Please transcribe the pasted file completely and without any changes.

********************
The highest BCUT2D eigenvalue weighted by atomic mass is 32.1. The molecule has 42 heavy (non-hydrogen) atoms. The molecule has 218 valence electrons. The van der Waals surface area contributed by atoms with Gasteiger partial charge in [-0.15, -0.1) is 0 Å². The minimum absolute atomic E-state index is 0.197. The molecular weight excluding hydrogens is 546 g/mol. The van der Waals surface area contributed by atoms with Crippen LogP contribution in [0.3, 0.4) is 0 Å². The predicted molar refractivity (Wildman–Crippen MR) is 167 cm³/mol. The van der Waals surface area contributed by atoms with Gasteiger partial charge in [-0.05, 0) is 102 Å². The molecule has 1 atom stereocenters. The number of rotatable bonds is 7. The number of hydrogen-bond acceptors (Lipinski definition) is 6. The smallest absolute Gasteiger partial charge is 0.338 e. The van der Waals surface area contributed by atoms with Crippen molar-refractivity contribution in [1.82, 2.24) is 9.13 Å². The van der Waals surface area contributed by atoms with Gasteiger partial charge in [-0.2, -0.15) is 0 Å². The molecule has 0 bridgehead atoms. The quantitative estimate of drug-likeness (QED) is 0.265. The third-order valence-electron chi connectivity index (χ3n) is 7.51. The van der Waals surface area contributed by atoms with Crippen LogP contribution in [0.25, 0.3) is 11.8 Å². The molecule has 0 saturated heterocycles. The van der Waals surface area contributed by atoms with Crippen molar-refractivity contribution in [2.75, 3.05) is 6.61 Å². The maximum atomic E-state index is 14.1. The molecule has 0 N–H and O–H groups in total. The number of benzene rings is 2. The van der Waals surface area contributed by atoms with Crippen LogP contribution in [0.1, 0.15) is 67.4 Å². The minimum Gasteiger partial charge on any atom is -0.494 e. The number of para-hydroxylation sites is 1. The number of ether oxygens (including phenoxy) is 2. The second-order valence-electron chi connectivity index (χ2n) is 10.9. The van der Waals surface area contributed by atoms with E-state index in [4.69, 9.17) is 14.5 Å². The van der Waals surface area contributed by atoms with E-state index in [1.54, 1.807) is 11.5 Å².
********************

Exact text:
The highest BCUT2D eigenvalue weighted by atomic mass is 32.1. The molecule has 42 heavy (non-hydrogen) atoms. The molecule has 218 valence electrons. The van der Waals surface area contributed by atoms with Gasteiger partial charge in [-0.15, -0.1) is 0 Å². The minimum absolute atomic E-state index is 0.197. The molecular weight excluding hydrogens is 546 g/mol. The van der Waals surface area contributed by atoms with Crippen LogP contribution in [0.3, 0.4) is 0 Å². The predicted molar refractivity (Wildman–Crippen MR) is 167 cm³/mol. The van der Waals surface area contributed by atoms with Gasteiger partial charge in [-0.05, 0) is 102 Å². The molecule has 1 atom stereocenters. The number of rotatable bonds is 7. The number of hydrogen-bond acceptors (Lipinski definition) is 6. The smallest absolute Gasteiger partial charge is 0.338 e. The van der Waals surface area contributed by atoms with Crippen molar-refractivity contribution in [1.82, 2.24) is 9.13 Å². The van der Waals surface area contributed by atoms with Gasteiger partial charge in [-0.2, -0.15) is 0 Å². The molecule has 0 bridgehead atoms. The quantitative estimate of drug-likeness (QED) is 0.265. The third-order valence-electron chi connectivity index (χ3n) is 7.51. The van der Waals surface area contributed by atoms with Crippen LogP contribution in [0.25, 0.3) is 11.8 Å². The molecule has 0 saturated heterocycles. The van der Waals surface area contributed by atoms with Crippen molar-refractivity contribution in [2.75, 3.05) is 6.61 Å². The maximum atomic E-state index is 14.1. The molecule has 0 N–H and O–H groups in total. The number of benzene rings is 2. The van der Waals surface area contributed by atoms with Crippen LogP contribution in [0.1, 0.15) is 67.4 Å². The minimum Gasteiger partial charge on any atom is -0.494 e. The number of para-hydroxylation sites is 1. The number of ether oxygens (including phenoxy) is 2. The second-order valence-electron chi connectivity index (χ2n) is 10.9. The van der Waals surface area contributed by atoms with E-state index in [4.69, 9.17) is 14.5 Å². The van der Waals surface area contributed by atoms with E-state index in [1.54, 1.807) is 11.5 Å².